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Critical Reasoning: Investigation Questions

In a recent experiment, a spider breed was chosen as a potential natural pesticide to reduce the numbers of a certain insect that is very harmful specifically to growing watermelons. In an average infested watermelon field, tagged spiders were released, and their feeding monitored for a month. Results of the experiment showed that although the spiders ate extremely well, the number of pests remained the same as the month before. Therefore, the spiders must have eaten other insects and not their intended prey.

Which of the following would it be most useful to establish in order to evaluate the argument?

Incorrect.

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This answer choice asks an irrelevant question. The argument deals with the relationship between the spiders and the pests and does not involve any other predators.

Incorrect.

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The conclusion focuses on the reason for the unchanged number of pests. Therefore, this answer choice about the spiders' effect on the watermelons' state is irrelevant.

Incorrect.

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This comparative figure would be useless. We do not know how many spiders were first introduced to the field. Besides, the argument focuses on the number of pests, not spiders.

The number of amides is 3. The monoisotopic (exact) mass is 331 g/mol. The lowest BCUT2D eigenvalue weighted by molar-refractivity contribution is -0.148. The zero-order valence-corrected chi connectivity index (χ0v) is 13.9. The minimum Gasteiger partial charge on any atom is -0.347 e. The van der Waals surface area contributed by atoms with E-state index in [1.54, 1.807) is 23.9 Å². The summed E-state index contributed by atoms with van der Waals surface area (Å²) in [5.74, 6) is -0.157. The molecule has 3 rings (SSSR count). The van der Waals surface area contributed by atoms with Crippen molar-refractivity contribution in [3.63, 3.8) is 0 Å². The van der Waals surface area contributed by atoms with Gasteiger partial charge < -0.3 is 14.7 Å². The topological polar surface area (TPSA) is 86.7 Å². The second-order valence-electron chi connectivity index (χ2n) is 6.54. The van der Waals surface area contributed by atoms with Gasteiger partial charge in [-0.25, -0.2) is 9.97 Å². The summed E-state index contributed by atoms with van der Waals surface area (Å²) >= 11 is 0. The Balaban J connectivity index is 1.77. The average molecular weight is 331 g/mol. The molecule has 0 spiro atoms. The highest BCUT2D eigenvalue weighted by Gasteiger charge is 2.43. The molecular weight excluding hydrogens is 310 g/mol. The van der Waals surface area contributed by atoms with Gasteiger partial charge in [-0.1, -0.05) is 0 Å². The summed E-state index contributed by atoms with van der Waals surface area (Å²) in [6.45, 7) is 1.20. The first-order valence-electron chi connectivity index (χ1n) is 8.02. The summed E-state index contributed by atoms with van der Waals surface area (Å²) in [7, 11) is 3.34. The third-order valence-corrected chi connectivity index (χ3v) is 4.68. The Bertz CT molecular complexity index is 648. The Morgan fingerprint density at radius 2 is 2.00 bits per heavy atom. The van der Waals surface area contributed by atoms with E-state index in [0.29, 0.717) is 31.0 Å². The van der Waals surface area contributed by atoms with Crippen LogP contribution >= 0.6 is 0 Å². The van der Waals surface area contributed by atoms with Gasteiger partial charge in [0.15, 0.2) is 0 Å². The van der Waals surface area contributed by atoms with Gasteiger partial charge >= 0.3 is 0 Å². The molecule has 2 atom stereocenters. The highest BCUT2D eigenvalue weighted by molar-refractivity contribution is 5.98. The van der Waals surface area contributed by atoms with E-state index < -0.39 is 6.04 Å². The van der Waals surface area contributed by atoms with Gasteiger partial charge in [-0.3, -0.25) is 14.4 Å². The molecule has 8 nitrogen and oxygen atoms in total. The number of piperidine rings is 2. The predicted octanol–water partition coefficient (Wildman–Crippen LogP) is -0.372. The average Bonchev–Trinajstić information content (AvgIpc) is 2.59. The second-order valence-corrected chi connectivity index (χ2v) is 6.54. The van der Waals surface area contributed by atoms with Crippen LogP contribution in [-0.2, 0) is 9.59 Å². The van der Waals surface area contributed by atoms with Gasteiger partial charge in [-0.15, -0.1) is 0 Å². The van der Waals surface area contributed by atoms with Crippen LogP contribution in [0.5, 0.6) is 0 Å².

Incorrect.

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The answer to this question would not get us any closer to proving or disproving the author's conclusion. Even if there were spiders that preyed on the pests, the field was still considered infested at the start of the experiment.

Superb!

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This answer choice asks a critical question which could shed some light on the argument. If previous population figures of the pest show an increase over time, then a repeat of the population figure is an improvement to the overall situation - the spiders halted the pests' infestation! However, if previous figures show a constant population, then the spiders probably did eat other insects.

Whether the harmful insect is preyed upon by any other predators, be they insects or small creatures
Whether the particular breed of spider chosen also causes harm to watermelons due to its nesting
Whether the number of spiders equalled the number of watermelon pests after one month
Whether the field already contained spiders that perhaps prey upon the watermelon pests
Whether previous population figures for the watermelon pest show an increase over time